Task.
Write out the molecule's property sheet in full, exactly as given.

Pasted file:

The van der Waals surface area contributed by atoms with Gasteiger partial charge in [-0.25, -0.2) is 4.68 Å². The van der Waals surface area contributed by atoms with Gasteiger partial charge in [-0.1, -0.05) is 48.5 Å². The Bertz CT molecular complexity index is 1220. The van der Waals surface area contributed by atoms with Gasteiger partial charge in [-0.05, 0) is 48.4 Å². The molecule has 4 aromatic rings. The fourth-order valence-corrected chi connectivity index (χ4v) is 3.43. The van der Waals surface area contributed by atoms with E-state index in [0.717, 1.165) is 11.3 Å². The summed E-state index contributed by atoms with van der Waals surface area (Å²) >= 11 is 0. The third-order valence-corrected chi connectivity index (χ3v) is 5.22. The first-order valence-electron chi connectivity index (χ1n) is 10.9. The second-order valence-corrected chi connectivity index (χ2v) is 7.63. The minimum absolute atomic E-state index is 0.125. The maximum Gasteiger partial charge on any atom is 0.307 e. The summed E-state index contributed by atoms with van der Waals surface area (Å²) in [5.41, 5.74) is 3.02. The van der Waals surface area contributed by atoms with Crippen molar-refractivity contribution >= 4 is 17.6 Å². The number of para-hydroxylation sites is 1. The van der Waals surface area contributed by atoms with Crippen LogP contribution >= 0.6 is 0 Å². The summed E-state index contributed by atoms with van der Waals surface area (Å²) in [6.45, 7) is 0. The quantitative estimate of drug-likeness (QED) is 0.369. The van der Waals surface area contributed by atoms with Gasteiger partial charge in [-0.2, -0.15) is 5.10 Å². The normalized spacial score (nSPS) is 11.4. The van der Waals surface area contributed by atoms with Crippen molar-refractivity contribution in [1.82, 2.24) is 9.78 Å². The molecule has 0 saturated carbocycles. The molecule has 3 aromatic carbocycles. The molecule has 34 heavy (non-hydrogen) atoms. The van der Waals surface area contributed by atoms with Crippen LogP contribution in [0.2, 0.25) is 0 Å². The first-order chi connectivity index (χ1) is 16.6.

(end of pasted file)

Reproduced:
The van der Waals surface area contributed by atoms with Gasteiger partial charge in [-0.25, -0.2) is 4.68 Å². The van der Waals surface area contributed by atoms with Gasteiger partial charge in [-0.1, -0.05) is 48.5 Å². The Bertz CT molecular complexity index is 1220. The van der Waals surface area contributed by atoms with Gasteiger partial charge in [-0.05, 0) is 48.4 Å². The molecule has 4 aromatic rings. The fourth-order valence-corrected chi connectivity index (χ4v) is 3.43. The van der Waals surface area contributed by atoms with E-state index in [0.717, 1.165) is 11.3 Å². The summed E-state index contributed by atoms with van der Waals surface area (Å²) >= 11 is 0. The third-order valence-corrected chi connectivity index (χ3v) is 5.22. The first-order valence-electron chi connectivity index (χ1n) is 10.9. The second-order valence-corrected chi connectivity index (χ2v) is 7.63. The minimum absolute atomic E-state index is 0.125. The maximum Gasteiger partial charge on any atom is 0.307 e. The summed E-state index contributed by atoms with van der Waals surface area (Å²) in [5.41, 5.74) is 3.02. The van der Waals surface area contributed by atoms with Crippen molar-refractivity contribution >= 4 is 17.6 Å². The number of para-hydroxylation sites is 1. The van der Waals surface area contributed by atoms with Crippen LogP contribution >= 0.6 is 0 Å². The summed E-state index contributed by atoms with van der Waals surface area (Å²) in [6.45, 7) is 0. The quantitative estimate of drug-likeness (QED) is 0.369. The van der Waals surface area contributed by atoms with Gasteiger partial charge in [-0.2, -0.15) is 5.10 Å². The normalized spacial score (nSPS) is 11.4. The van der Waals surface area contributed by atoms with Crippen molar-refractivity contribution in [1.82, 2.24) is 9.78 Å². The molecule has 0 saturated carbocycles. The molecule has 3 aromatic carbocycles. The molecule has 34 heavy (non-hydrogen) atoms. The van der Waals surface area contributed by atoms with Crippen LogP contribution in [0.2, 0.25) is 0 Å². The first-order chi connectivity index (χ1) is 16.6.